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Coefficients for estimating SAR from soil pH and EC data and calculating pH from SAR and EC values in salinity models

Robbins, Charles W. (1993) Coefficients for estimating SAR from soil pH and EC data and calculating pH from SAR and EC values in salinity models. Arid Soil Research and Rehabilitation. 7:29-38.

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Data from highly weathered, low pH, sodic Australian soils have been
used to develop a method for estimating soil exchangeable sodium percentage (ESP)
or soil extract sodium adsorption ratio (SAR) from soil pH and electrical conductivity
(EC) data. The method can also be used to calculate soil pH in soil salinity models
using SAR and EC values. The pH was calculated as pH - A + (B x SAR^1/2)/(1 +
C x EC). Rewriting the equations in terms of SAR (or ESP), gives SAR (or ESP) -
[(pH - A)(1 + C x EC)/B]2 . This study was conducted to determine whether these
same methods could be used to predict the pH and SAR values for arid climate soils
that are only slightly weathered and are often sodic under natural conditions. Existing
pH, EC, and SAR data from Declo loam (coarse-loamy, mixed, mesic, Xerollic Calciorthids),
Freedom silt loam (fine-silty, mixed, mesic, Xerollic Calciorthids), and Mazuma
sandy loam (coarse-loamy, mixed (calcareous), mesic Typic Torriorthents) were
used to calculate the A, B, and C coefficients for the three high sodium soils. Coefficients
obtained for a particular soil site were then used to predict pH or SAR of soil
samples at additional sites and the correlation between calculated and measured values
were determined. The A values for the Idaho soils are about 0.8 greater than those for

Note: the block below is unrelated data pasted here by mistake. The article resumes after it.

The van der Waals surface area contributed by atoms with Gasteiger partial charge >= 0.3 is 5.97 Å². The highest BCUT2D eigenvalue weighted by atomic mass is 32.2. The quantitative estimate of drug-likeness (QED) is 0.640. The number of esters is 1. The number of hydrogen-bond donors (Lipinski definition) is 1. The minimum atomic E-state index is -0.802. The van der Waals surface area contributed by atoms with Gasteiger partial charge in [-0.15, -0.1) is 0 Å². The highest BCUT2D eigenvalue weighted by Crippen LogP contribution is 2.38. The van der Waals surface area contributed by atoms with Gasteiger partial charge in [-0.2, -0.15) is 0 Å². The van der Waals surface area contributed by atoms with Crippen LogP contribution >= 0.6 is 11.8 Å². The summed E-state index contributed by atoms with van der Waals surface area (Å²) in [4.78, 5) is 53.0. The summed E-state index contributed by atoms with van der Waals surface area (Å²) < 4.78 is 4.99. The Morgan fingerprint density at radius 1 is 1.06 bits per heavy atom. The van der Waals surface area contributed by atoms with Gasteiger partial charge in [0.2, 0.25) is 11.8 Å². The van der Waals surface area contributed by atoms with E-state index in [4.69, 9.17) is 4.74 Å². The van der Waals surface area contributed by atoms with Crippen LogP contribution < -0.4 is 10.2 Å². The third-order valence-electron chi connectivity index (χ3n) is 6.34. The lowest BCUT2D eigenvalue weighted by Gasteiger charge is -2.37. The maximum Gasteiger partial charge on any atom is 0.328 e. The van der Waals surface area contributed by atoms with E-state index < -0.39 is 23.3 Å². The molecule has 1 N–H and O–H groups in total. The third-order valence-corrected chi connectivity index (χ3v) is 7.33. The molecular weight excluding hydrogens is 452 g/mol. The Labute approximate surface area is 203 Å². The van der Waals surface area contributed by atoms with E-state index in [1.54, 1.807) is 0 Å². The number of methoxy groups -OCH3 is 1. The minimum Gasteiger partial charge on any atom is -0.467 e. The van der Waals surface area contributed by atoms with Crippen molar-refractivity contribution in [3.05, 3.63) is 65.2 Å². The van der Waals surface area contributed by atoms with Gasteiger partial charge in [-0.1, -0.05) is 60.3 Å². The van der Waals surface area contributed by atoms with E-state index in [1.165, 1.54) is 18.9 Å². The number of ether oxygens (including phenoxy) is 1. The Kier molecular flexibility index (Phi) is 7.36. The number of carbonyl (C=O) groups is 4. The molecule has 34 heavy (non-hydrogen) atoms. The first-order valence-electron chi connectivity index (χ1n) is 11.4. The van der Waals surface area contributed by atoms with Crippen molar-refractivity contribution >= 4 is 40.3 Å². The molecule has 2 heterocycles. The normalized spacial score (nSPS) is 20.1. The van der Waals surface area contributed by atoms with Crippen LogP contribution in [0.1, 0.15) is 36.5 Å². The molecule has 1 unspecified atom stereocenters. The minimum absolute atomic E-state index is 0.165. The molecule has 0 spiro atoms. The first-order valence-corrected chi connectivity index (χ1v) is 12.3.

the Australian soils, which were not completely base saturated. The Australian soils B
values were about twice that of the calcareous Idaho soils, and the C values were not
significantly different for the Australian and Idaho soils. In both cases the A coefficient
values were slightly smaller than or nearly equal to the smallest pH values in a particular
data set. Using coefficients from one location of a particular sodic or saline-sodic
soil to predict pH or SAR of the same soil, at a second location, was shown to be
practical. Each soil type, however, requires its own set of coefficients. These relationships
provide a rapid field method for estimating SAR or ESP from easily obtainable
EC and pH data once the A, B, and C coefficients are determined for a particular soil.
They also provide a method for pH calculation in soil salinity models that take into
account soil EC and sodium effects on pH.

Item Type: Article
NWISRL Publication Number: 0792
Subjects: Soil > Chemistry
Research methodology
Mass Import - autoclassified (may be erroneous)
Depositing User: Dan Stieneke
Date Deposited: 20 Nov 2010 21:53
Last Modified: 01 Dec 2016 21:46
Item ID: 593